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Urban Horticulture and its benefits

Plants have become a part of standard home decor and over the last several years, we have seen a shift in how people view their plants. In fact, millennials have been the biggest purchaser of plants since 2013, and show no sign of stopping. Once the lockdowns set it, it seems like this has grown from more than just millennials, with plant buying remaining high throughout the year. Plants have a multitude of benefits for us, so it’s no surprise that this remains something we indulge in as we stay inside more and more.

Urban horticulture is a relatively new subset in the larger horticulture field. Horticulture itself is the science and art of growing plants, whether they be fruits, vegetables, flowers, or ornamental plants in the home. However, urban horticulture is the relationship between urban spaces and plants. When the rapid urbanization of the industrial revolution occurred, plants and green spaces in cities were largely abandoned for factories and housing. While there were still small green spaces left in the cities, after World War 2 when victory gardens were prominent everywhere, including in the city, most of the economically stable moved out into the suburbs, leaving public authorities to be the only ones gardening.



After this, cities were left with a large number of vacant lots, especially in America, which led to movements toward modern community gardening and urban agriculture at the same time as the peace, women’s, environmental, civil rights and back to the city movements of the second half of the 20th century. These movements saw an opportunity to use vacant lots to revive communities through allotments and urban agriculture (1).

While traditional urban horticulture tends to be in the form of community gardens and urban agriculture, as more people have been moving back into cities, we’ve seen a rise in the number of houseplants people are buying. Many attribute this to a mixture of people having kids later in life, the debt issue in America (where in 2019 millennials held about $1 trillion of the nation’s debt), and the rise of social media, where communities of plant lovers can come together.

Regardless of why it’s happening, we can all agree that it’s a positive thing, it’s no wonder that after the toilet paper, flour, and pasta craze of this last year, the next item people started buying was houseplants. It speaks to a need for us to take care of something other than ourselves, especially in a year when we are with ourselves a lot more than we had perhaps been in the past.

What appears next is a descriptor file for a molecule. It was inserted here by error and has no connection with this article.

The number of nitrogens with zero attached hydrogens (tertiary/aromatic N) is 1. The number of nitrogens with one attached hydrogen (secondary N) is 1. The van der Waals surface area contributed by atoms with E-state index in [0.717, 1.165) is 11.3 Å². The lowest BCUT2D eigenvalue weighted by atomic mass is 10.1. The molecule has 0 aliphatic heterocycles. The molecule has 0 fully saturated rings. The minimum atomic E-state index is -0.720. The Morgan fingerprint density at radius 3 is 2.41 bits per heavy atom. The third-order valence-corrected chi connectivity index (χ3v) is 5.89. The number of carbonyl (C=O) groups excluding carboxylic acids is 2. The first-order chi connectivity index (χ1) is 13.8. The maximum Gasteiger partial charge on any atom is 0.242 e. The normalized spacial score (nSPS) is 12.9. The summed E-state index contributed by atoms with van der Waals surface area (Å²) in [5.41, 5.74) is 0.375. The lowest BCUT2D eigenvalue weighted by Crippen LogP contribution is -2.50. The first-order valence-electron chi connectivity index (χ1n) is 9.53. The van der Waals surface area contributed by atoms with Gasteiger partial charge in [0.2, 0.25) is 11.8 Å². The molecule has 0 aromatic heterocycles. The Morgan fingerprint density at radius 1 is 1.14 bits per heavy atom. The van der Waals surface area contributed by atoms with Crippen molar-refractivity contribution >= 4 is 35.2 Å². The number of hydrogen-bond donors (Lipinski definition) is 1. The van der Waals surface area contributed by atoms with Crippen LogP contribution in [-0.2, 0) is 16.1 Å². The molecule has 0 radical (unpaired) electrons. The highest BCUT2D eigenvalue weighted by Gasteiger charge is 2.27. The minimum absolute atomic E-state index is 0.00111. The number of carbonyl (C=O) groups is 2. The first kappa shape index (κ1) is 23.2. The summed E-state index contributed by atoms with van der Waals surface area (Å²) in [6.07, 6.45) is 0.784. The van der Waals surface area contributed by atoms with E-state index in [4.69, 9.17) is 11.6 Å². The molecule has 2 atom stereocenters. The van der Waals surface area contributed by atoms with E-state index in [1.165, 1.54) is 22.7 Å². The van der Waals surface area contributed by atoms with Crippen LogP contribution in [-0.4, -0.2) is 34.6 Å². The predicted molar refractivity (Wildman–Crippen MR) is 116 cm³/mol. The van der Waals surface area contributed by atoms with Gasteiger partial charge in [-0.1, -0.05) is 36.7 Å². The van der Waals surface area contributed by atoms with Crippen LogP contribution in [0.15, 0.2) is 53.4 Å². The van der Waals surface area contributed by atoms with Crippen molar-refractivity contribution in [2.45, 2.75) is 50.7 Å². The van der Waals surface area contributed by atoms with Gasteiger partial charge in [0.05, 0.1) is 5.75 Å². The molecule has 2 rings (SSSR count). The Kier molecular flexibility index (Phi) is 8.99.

But also, plants have scientifically proven benefits that make them more important than we might expect and can explain the houseplant craze of the last few years.

One study found that plants in the home or the office can reduce stress by making you feel more comfortable and soothed (2). While another found that plants can help sharpen your attention, with them saying, “the visual stimulation of green foliage plants tended to improve attention and feelings of comfort,”(3). Although the second study was performed using elementary school students, it has implications that suggest this could be true for adults as well.

Not only can plants help with work, but they are also a great help at mitigating the effects of depression and anxiety. In fact, clinics in Manchester have even started “prescribing” potted plants to patients based off of the research done by Cambridgeshire and Peterborough NHS Foundation Trust (4). This study found that horticultural therapy can help improve feelings of wellbeing for patients with depression, anxiety, dementia, and other conditions (5).


And those are just a few of the benefits that plants can bring. There are plenty of others, which gives reason to why companies like Patch Plants, Conservatory Archives, and Bloombox Club have sprouted up over recent years. Traditionally, garden centres in big cities have been difficult to get to and companies like Patch Plants, Conservatory Archives, and Bloombox Club help to fill that niche of the urban gardener. They bring the plants and the tools straight to your home so you can grow your own little jungle and reap the benefits.

The plant fad isn’t dying out anytime soon, and for good reason. Urban horticulture is a fledgling field of study and as we continue to live in cities and grow plants it will continue to teach us more about these plants we keep in the home. For now though, we’ll just keep picking up plants and caring for them as they care for us.

References:

1) https://en.wikipedia.org/wiki/Urban_horticulture

2) https://www.ncbi.nlm.nih.gov/pmc/articles/PMC4419447/

3) https://www.mdpi.com/1660-4601/16/5/796/htm

4) https://healthiermanchester.org/ey-up-petal-how-docs-are-prescribing-plants-to-keep-mancs-kale-and-hearty/

5) https://www.ncbi.nlm.nih.gov/pmc/articles/PMC5663021/

Written by:
Stevie Deale

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